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Author Topic: Northrop Grumman to Purchase Orbital ATK?  (Read 2194 times)

Offline marauder2048

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Re: Northrop Grumman to Purchase Orbital ATK?
« Reply #15 on: September 18, 2017, 02:08:51 pm »
Someone has to control it.  Doesn't sound like an "unfair" advantage. 

LM builds the F-35 but NG builds the center fuselage section and a great deal of electronics.  There's coordination between suppliers all over the place.  Look at the list of suppliers on B-21.

The comparisons to tactical systems and fixed/rotary-wing aircraft really aren't valid.

The difference is that OATK is pretty much the only supplier of strategic SRMs and
an ICBM/SLBM's cost (and to a large degree its performance) is largely dominated by the propulsion stack.

I find the timing slightly suspicious since this was announced just after the GAO protest period elapsed for the initial GBSD down-select.
 

Offline bring_it_on

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Re: Northrop Grumman to Purchase Orbital ATK?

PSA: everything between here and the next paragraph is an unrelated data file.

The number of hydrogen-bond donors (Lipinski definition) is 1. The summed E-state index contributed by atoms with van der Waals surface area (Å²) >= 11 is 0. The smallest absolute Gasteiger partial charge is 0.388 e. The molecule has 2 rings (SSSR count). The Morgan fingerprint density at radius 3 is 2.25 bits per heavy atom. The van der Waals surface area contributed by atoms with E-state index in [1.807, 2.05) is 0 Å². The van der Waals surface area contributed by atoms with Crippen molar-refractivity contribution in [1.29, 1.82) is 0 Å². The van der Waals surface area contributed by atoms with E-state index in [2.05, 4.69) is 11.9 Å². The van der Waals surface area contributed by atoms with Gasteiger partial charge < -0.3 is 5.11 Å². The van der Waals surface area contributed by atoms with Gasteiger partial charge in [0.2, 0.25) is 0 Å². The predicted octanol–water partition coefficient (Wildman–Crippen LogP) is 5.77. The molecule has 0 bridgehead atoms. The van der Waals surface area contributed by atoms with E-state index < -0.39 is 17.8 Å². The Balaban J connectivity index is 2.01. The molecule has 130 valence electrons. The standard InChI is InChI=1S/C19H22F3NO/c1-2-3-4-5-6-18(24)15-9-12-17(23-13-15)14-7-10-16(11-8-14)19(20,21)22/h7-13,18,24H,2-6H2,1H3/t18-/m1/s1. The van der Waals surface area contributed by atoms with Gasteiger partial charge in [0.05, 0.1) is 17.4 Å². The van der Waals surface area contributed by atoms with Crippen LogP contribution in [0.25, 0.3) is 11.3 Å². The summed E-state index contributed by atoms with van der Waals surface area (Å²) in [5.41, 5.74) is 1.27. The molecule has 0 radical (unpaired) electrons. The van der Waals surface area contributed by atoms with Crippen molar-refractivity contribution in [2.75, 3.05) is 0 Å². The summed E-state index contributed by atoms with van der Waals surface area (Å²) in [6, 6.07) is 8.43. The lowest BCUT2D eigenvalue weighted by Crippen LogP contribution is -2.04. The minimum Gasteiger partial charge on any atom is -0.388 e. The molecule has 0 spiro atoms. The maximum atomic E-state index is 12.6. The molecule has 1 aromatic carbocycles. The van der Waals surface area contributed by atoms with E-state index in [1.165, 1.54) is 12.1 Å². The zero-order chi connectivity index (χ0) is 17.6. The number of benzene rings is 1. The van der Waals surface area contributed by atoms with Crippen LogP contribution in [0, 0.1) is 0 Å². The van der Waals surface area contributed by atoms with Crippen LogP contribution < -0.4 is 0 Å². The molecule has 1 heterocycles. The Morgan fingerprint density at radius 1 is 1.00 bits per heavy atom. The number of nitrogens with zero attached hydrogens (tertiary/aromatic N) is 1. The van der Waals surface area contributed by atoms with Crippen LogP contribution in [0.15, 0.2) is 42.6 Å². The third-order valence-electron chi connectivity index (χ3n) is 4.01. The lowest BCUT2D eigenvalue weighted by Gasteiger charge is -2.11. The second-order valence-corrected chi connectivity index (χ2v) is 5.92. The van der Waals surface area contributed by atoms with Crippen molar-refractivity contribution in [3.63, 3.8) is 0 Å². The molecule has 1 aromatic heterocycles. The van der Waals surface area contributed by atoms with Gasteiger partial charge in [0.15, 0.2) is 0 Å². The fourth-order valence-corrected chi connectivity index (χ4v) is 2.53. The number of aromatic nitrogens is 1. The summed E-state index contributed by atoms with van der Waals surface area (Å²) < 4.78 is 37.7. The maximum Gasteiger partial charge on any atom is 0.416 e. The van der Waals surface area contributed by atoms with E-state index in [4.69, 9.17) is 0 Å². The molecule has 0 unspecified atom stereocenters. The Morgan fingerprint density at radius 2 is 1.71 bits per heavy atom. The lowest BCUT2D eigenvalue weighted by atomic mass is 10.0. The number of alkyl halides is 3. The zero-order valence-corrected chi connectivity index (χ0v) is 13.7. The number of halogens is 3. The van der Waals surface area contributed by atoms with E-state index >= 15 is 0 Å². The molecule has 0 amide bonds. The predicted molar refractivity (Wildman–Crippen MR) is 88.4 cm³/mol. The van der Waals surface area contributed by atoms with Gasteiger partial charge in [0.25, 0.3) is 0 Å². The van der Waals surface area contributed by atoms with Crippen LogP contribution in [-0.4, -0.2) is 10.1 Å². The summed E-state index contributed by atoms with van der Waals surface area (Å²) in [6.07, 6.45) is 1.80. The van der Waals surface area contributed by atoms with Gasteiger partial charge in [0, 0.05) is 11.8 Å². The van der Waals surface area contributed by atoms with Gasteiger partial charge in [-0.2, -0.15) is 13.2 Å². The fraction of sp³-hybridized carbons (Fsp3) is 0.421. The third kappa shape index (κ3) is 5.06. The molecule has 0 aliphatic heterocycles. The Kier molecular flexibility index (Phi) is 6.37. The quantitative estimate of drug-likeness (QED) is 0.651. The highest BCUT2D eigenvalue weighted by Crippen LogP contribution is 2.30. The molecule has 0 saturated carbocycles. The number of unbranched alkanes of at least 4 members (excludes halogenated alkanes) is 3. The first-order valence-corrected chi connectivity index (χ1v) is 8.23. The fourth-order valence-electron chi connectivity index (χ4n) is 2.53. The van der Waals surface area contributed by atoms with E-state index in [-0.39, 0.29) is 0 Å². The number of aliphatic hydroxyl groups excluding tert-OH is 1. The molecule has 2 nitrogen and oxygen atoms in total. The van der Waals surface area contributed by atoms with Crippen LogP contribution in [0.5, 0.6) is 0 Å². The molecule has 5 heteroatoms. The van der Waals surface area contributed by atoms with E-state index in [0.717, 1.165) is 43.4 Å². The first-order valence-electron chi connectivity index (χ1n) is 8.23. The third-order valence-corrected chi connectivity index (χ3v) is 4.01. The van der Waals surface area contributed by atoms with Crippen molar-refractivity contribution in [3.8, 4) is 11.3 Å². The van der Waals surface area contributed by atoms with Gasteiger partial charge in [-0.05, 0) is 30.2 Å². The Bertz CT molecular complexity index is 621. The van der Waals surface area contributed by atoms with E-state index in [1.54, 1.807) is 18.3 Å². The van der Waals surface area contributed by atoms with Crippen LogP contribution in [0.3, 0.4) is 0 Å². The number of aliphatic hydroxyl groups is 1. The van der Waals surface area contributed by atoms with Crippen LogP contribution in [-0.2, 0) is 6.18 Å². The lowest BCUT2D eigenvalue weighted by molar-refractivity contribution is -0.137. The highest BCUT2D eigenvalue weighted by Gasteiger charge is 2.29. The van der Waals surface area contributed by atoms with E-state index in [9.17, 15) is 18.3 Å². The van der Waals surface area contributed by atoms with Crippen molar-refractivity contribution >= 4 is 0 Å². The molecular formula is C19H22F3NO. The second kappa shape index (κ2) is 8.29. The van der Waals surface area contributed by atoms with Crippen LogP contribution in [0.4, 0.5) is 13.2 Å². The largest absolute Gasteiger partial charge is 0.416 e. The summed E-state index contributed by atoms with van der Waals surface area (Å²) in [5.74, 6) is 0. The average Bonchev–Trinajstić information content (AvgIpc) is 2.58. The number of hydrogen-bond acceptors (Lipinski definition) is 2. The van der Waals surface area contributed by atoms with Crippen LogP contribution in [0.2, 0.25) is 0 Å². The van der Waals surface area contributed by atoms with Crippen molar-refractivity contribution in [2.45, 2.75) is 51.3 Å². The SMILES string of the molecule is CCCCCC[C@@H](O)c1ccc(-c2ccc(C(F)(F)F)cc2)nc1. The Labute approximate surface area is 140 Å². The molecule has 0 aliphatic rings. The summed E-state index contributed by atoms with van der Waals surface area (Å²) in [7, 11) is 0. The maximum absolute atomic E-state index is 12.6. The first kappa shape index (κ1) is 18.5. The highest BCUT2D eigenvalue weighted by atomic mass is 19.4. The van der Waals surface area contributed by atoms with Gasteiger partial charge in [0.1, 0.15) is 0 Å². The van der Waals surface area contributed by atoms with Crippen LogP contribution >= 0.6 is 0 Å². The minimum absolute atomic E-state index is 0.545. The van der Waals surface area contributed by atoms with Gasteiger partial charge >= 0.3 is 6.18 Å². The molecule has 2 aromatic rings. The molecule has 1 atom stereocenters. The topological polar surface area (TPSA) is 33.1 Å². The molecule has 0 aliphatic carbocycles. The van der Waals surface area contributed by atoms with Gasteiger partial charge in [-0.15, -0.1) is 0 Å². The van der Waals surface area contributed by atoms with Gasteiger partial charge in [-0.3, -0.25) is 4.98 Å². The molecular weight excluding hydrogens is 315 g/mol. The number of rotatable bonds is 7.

« Reply #16 on: September 19, 2017, 03:37:17 am »
Is this GBSD business any more objectionable than LM ending up being involved with Defiant and Valor?

One would think so since the the Defiant and Valor are demonstration systems that inform future vertical lift requirements and lead to that program years down the road. GBSD is an MDAP.
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Offline Flyaway

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Re: Northrop Grumman to Purchase Orbital ATK?
« Reply #17 on: June 06, 2018, 12:42:05 pm »
Acquisition of Orbital ATK approved, company renamed Northrop Grumman Innovation Systems

Quote
Orbital ATK will become Northrop Grumman’s fourth business sector.
WASHINGTON — The U.S. Federal Trade Commission on Tuesday announced it has cleared Northrop Grumman’s $7.8 billion purchase of defense and space contractor Orbital ATK.